Tehran: With mosques in Iran closed as it battles the coronavirus, worshippers have adopted the novel solution of getting behind the wheel at drive-ins to gather during Ramadan.

Iran on Friday announced 63 more deaths, but said the rate of fatalities and infections were dropping.

The deaths recorded in the past 24 hours brought to 6,091 the overall toll from the illness in the Middle East’s hardest-hit country.

Health ministry spokesman Kianoush Jahanpour said 1,006 people tested positive.

“We have seen drops in the numbers of infections and deaths in recent days,” Jahanpour said, hoping that Iran would get close to “controlling” the outbreak with people observing health protocols.

The new infections brought to 95,646 the number recorded in the Islamic republic since it announced its first cases in mid-February.

More than 76,300 of those have been released from hospital after recovering.

Gatherings have been banned in Iran.

Deprived of the opportunity to pray at mosques following iftar, families are jumping into their cars to attend drive-in religious ceremonies.

At a car park in Tehran on Thursday night, more than 100 cars were assembled in front of a giant screen to follow a religious ceremony.

“During this quarantine with mosques closed, we really missed [religious] ceremonies,” said Fatemeh, a chador-clad woman sitting in one of the cars with her family.

“When I read on Instagram that this had been set up, I found it to be really creative and beautiful,” said the 28-year-old public servant.

Attendants guided cars towards designated spots facing a giant, retrofitted screen at Eram Amusment Park in the west of the capital.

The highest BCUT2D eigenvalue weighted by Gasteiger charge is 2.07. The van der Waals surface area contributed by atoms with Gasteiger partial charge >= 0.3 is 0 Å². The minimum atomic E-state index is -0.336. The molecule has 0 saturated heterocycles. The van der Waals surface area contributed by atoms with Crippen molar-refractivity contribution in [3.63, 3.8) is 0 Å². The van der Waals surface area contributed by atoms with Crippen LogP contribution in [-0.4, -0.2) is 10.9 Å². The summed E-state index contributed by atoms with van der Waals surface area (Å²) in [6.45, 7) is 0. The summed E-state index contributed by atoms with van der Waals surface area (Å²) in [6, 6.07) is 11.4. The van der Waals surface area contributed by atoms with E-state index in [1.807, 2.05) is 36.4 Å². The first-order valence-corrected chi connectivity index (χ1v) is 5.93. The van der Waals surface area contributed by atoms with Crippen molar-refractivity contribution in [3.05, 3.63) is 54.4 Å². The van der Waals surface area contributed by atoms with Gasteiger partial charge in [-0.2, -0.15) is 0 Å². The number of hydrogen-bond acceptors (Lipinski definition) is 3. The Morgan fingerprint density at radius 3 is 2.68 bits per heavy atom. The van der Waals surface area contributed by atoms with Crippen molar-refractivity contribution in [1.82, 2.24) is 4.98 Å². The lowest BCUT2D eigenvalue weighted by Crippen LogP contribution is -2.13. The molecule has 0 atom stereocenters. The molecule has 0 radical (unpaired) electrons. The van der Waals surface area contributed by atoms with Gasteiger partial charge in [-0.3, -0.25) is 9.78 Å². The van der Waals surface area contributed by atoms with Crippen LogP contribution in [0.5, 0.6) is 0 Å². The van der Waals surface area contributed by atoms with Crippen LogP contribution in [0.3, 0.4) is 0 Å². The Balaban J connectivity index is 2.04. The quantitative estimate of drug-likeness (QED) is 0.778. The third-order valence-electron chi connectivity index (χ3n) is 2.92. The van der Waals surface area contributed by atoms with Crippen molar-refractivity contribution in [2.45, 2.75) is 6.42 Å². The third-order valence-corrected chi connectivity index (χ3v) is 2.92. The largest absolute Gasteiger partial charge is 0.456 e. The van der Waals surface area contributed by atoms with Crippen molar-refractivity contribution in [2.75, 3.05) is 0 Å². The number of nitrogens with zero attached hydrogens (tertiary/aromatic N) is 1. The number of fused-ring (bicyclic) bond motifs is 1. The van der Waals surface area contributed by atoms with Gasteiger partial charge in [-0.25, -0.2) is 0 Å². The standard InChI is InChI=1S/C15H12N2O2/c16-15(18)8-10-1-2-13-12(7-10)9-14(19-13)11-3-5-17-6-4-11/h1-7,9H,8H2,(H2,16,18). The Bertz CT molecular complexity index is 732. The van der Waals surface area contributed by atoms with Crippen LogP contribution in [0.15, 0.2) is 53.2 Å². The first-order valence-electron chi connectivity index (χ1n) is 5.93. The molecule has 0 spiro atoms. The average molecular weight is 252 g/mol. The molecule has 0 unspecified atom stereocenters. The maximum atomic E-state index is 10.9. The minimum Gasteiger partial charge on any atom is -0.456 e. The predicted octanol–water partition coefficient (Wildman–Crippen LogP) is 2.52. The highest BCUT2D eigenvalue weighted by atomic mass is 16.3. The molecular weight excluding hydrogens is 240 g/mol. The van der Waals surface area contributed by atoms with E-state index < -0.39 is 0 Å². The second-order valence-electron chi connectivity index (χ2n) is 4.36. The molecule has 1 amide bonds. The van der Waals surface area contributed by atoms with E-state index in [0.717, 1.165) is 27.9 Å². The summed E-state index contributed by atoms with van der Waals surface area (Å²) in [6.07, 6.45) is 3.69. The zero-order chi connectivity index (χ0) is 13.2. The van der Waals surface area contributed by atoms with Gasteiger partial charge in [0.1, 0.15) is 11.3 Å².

Called the ‘Nights of Longing’, the ceremony started with a music video showing the funeral of top Iranian general Qasem Soleimani, who was killed in a US drone strike in neighbouring Iraq in January.

In front of the rows of cars, men with loose-fitting surgical masks stood on a stage singing Shiite chants, their image projected onto the screen behind them.

Young families sat inside the cars, their faces glowing in the dark from the bright screen.

The orange indicator lights of the cars flashed on and off as children peeked out of sunroofs to get a better view.

For the worshippers, the drive-in was an opportunity to get back to the normal way of things without disregarding social distancing.

“I believe this creative solution is a real example of crisis management, and a beautiful one,” said Mohammad, a teacher attending with his wife and son.

“With many deprived of what they wished for and dreamt of, [the organisers] made it possible for them to be here,” he said.